“We’re still looking at closing in the second half of this year, and that’s of course subject to all necessary regulatory approvals,” Porat said in a telephone interview today. Of communications with regulators, she said, “We haven’t heard anything at this point.”
Morgan Stanley agreed last year to sell a unit that stores, trades and transports oil products to a subsidiary of Russia’s OAO Rosneft. The firm has also said it’s exploring strategic options for its stake in TransMontaigne Inc., the Denver-based petroleum and chemical transportation and storage company.
Regulators and lawmakers have questioned banks’ involvement in the physical commodities businesses, saying the operations could pose catastrophic risks to the firms and potentially lead to their collapse and public bailouts.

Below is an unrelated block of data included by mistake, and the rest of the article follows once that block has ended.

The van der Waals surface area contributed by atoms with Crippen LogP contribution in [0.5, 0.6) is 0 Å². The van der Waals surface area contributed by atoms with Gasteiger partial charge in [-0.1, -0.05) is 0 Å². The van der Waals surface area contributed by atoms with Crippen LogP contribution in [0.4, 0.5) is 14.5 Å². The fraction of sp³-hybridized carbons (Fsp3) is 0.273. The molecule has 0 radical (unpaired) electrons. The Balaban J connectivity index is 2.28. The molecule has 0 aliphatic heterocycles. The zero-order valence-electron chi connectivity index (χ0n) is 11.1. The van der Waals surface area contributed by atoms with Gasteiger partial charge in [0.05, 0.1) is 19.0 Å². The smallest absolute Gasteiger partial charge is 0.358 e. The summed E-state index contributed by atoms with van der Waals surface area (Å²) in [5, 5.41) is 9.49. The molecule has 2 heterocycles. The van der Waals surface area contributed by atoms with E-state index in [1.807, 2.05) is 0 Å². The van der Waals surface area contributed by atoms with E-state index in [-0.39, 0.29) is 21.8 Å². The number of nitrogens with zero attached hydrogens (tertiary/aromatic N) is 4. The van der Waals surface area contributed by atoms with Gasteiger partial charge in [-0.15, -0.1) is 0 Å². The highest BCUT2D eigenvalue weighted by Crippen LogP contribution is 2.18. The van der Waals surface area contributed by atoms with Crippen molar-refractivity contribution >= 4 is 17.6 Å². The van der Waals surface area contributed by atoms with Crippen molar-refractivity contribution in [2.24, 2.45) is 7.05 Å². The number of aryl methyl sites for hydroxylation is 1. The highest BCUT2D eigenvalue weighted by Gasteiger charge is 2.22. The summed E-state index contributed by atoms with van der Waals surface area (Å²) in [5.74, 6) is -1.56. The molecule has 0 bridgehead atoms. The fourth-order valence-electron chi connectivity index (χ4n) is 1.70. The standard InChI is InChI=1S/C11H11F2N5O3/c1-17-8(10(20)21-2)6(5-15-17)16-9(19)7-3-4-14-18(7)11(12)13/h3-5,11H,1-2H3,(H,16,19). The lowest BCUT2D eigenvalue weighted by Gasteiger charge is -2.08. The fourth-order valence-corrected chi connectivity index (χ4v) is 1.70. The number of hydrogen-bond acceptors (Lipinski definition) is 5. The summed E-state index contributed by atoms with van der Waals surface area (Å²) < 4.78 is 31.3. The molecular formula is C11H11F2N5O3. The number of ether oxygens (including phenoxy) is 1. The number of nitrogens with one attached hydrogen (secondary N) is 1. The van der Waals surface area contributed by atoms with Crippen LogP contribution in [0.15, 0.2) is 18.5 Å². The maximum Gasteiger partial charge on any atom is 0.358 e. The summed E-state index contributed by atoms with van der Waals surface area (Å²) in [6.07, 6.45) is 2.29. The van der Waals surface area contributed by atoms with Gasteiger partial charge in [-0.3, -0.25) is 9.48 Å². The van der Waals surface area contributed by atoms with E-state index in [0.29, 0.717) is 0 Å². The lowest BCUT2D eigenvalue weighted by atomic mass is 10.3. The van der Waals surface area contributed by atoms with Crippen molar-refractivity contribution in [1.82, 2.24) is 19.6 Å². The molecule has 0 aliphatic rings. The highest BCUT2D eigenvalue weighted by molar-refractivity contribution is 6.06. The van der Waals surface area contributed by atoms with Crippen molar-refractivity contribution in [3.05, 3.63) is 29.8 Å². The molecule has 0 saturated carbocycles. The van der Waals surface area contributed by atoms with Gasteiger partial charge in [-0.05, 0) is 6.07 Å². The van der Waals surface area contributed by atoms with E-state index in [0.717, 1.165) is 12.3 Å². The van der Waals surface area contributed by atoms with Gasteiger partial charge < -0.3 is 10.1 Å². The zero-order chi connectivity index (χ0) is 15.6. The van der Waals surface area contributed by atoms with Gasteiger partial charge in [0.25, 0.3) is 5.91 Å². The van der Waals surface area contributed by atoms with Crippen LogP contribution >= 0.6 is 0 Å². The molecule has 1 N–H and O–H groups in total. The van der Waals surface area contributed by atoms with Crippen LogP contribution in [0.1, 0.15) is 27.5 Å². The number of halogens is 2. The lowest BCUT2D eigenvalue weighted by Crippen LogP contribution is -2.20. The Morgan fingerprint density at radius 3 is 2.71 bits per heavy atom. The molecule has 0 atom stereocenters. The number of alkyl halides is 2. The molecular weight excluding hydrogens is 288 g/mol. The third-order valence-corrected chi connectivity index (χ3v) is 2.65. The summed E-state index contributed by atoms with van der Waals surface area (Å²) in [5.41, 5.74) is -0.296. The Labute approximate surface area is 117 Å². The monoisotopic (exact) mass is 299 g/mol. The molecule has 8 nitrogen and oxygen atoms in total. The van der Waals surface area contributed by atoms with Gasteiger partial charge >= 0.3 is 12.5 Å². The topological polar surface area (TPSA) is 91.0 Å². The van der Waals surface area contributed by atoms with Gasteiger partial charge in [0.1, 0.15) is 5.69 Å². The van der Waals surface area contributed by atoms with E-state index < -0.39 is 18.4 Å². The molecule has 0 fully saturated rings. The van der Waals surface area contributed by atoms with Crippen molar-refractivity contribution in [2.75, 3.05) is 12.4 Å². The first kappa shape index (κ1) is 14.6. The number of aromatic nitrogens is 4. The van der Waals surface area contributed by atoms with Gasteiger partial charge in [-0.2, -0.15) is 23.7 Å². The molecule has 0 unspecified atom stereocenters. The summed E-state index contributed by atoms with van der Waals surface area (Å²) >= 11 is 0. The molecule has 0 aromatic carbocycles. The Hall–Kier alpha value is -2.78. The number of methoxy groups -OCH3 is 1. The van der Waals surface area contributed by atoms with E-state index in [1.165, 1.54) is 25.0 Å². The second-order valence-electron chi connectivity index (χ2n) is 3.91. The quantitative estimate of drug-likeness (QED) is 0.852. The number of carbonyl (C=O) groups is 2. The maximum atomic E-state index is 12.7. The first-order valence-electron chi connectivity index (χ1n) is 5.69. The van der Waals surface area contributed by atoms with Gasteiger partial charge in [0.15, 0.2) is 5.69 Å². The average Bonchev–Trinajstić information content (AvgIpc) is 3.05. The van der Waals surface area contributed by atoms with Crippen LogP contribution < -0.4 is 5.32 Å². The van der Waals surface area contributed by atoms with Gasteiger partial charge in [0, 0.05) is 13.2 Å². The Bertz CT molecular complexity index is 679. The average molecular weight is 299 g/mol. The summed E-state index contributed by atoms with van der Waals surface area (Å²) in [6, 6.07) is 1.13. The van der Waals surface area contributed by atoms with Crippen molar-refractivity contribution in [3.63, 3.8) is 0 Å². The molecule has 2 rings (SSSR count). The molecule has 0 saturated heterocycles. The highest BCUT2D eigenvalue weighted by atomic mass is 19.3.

The White House has discussed including Rosneft Chief Executive Officer Igor Sechin on an updated list of sanctioned Russian individuals, the New York Times reported this week, citing people familiar with the matter. Sechin, an ally of Russian President Vladimir Putin, said last month that he didn’t expect the existing U.S. sanctions to affect the deal.
Porat, 56, has said that the unit Morgan Stanley is selling to Rosneft broke even last year on a pretax basis.
Morgan Stanley’s first-quarter fixed-income and commodities revenue climbed 9 percent to $1.65 billion, driven by strength in commodities trading. Excluding the oil business its selling and the TransMontaigne unit, the fixed-income division’s revenue rose “slightly” versus a year earlier, Porat said on a conference call today.